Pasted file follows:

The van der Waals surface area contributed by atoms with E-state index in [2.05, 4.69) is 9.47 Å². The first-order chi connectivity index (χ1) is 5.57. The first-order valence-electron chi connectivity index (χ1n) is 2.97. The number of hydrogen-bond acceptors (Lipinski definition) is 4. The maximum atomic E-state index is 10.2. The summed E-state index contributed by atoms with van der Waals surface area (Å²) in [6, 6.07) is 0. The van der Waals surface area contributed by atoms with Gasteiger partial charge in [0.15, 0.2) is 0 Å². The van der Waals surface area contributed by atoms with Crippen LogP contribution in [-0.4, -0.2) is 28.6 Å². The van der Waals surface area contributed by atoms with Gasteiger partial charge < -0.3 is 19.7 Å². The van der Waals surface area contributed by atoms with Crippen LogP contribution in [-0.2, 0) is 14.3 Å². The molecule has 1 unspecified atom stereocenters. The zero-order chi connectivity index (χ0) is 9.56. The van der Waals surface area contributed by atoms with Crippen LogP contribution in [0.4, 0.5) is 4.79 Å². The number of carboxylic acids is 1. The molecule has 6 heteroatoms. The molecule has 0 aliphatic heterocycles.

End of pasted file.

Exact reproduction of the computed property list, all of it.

The van der Waals surface area contributed by atoms with E-state index in [2.05, 4.69) is 9.47 Å². The first-order chi connectivity index (χ1) is 5.57. The first-order valence-electron chi connectivity index (χ1n) is 2.97. The number of hydrogen-bond acceptors (Lipinski definition) is 4. The maximum atomic E-state index is 10.2. The summed E-state index contributed by atoms with van der Waals surface area (Å²) in [6, 6.07) is 0. The van der Waals surface area contributed by atoms with Gasteiger partial charge in [0.15, 0.2) is 0 Å². The van der Waals surface area contributed by atoms with Crippen LogP contribution in [-0.4, -0.2) is 28.6 Å². The van der Waals surface area contributed by atoms with Gasteiger partial charge < -0.3 is 19.7 Å². The van der Waals surface area contributed by atoms with Crippen LogP contribution in [-0.2, 0) is 14.3 Å². The molecule has 1 unspecified atom stereocenters. The zero-order chi connectivity index (χ0) is 9.56. The van der Waals surface area contributed by atoms with Crippen LogP contribution in [0.4, 0.5) is 4.79 Å². The number of carboxylic acids is 1. The molecule has 6 heteroatoms. The molecule has 0 aliphatic heterocycles.